Her mother and father had moved in with her maternal grandparents on their small farm. They began saving money for their own place and were delighted and thrilled in their anticipation of Ginny’s arrival.

Ginny’s mother was an only child and extremely close to her own mother. They shared a bond that went deep and gulfed trials and tribulations known to few.

During the seventh month of her pregnancy, Ginny's mother received devastating news.

Precisely, two months before the day her mother pushed her out into the cold cruel world, Ginny’s maternal grandmother died.

Her first conscious memory was of waking up to an electric shock.

She had been sleeping peacefully inside her mother when the news came.

Her mother’s reaction released a deluge of toxic neurotransmitters. These chemicals, pumped through the umbilical cord, felt like a 220 volt lightning bolt.

Within the span of seconds, Ginny’s world dropped into a deep state of grief. 

She had been called by the spirits and haunts that trip the light fandango and dance across other realms with ease.

With little comprehension of what happened, Ginny absorbed the spirit of her grandmother, who at forty-seven, was not really prepared to leave this earthly realm.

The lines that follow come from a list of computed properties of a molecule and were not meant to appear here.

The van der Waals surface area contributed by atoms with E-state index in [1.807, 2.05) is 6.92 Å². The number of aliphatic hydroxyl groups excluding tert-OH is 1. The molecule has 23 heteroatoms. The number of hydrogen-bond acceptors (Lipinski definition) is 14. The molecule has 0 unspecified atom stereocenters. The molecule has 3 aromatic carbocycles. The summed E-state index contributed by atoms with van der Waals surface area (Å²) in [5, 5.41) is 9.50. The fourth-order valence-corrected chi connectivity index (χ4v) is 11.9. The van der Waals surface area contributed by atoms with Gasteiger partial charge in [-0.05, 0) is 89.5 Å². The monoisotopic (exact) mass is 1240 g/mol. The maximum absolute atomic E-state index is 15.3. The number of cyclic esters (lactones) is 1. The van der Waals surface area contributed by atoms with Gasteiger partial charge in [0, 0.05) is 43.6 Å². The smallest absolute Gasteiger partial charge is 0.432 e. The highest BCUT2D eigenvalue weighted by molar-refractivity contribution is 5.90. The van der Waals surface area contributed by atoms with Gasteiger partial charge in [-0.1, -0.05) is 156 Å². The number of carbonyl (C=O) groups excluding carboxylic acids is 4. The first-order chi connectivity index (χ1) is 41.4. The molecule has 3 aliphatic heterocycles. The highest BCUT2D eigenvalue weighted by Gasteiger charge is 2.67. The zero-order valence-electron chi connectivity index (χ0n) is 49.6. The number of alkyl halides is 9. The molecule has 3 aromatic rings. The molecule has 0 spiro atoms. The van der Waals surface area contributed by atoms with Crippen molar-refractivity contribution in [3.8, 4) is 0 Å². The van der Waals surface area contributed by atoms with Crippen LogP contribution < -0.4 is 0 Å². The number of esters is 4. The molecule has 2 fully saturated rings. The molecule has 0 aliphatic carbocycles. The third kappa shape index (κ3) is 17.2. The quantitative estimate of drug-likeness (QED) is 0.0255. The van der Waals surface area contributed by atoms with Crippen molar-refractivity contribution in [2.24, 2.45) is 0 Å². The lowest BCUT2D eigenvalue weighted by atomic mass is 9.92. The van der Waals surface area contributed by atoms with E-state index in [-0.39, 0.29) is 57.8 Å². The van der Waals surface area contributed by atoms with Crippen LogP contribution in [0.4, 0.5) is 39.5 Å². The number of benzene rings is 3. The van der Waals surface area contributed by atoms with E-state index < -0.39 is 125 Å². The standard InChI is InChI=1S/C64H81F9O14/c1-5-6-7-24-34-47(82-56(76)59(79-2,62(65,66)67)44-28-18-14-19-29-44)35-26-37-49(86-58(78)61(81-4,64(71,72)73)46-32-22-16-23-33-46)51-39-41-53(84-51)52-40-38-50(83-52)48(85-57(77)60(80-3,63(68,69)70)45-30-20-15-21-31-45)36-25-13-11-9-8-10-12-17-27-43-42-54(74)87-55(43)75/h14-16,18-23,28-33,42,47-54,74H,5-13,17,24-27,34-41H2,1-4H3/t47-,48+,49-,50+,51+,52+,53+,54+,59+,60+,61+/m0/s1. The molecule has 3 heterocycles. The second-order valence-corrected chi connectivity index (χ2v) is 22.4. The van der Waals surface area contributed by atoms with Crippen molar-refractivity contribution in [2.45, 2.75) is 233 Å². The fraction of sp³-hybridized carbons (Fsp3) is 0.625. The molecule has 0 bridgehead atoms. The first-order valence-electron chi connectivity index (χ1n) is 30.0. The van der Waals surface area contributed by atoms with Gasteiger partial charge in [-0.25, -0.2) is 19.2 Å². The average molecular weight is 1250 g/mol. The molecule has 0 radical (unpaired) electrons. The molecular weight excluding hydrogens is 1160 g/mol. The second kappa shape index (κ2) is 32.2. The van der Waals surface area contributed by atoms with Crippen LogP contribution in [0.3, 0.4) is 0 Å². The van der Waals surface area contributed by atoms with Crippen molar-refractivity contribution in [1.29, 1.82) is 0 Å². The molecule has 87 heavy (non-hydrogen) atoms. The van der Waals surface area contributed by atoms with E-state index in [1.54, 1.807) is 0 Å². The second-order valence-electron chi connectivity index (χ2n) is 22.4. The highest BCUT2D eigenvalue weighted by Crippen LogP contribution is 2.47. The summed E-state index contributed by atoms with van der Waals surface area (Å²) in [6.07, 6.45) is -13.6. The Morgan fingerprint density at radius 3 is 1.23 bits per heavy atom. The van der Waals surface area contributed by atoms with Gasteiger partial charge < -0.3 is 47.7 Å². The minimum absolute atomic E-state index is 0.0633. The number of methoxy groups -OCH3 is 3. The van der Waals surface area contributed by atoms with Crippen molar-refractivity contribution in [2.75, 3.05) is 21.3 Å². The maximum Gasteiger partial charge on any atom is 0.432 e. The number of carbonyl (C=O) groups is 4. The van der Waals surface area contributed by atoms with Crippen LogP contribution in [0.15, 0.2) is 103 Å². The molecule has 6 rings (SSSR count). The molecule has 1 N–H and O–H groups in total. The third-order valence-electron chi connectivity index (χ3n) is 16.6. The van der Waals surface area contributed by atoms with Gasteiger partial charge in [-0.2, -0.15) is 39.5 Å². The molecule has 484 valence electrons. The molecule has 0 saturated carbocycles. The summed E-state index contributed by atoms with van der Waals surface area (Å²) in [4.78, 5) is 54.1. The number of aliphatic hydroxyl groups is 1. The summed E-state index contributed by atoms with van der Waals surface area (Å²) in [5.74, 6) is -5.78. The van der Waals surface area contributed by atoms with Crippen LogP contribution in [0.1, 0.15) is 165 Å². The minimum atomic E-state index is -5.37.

She was even named after this woman. The confusion of where Ginny began and her grandmother’s residence in her psyche intersected, often perplexed those around her.

She seemed to know things that no child should know. She took on responsibilities that no child should have to shoulder and it was often blurry as to who was the mother and who was the child.

Ginny’s mother did the best she could, but was simply unable to cope with the grief that overwhelmed her every waking moment and haunted the landscape of most of her dreams.

Her parents had been alcoholics and though this greatly affected her life, she rarely spoke of it and downplayed any reference to the reality that had been her childhood. She had been well trained in the art of keeping silent and her parents drinking was a carefully guarded secret.

Ginny’s father, the youngest of thirteen children, was, to put it simply, a spoilt brat.

He had curly blonde hair, big blue eyes and was doted on by his older sisters.

Their mother had died when Ginny's father was two and the father, a rather strict, grumpy man of sixty was unable to raise the children left at home on his own.

Ginny’s father and the next few siblings were farmed out to various and sundry relatives. His existence had been one of some sadness, in spite of his happy go lucky nature.

Finding Ginny’s grandparents was an amazing connection for him and he simply adored them, as they seemed to provide that which had been sorely missing from his life.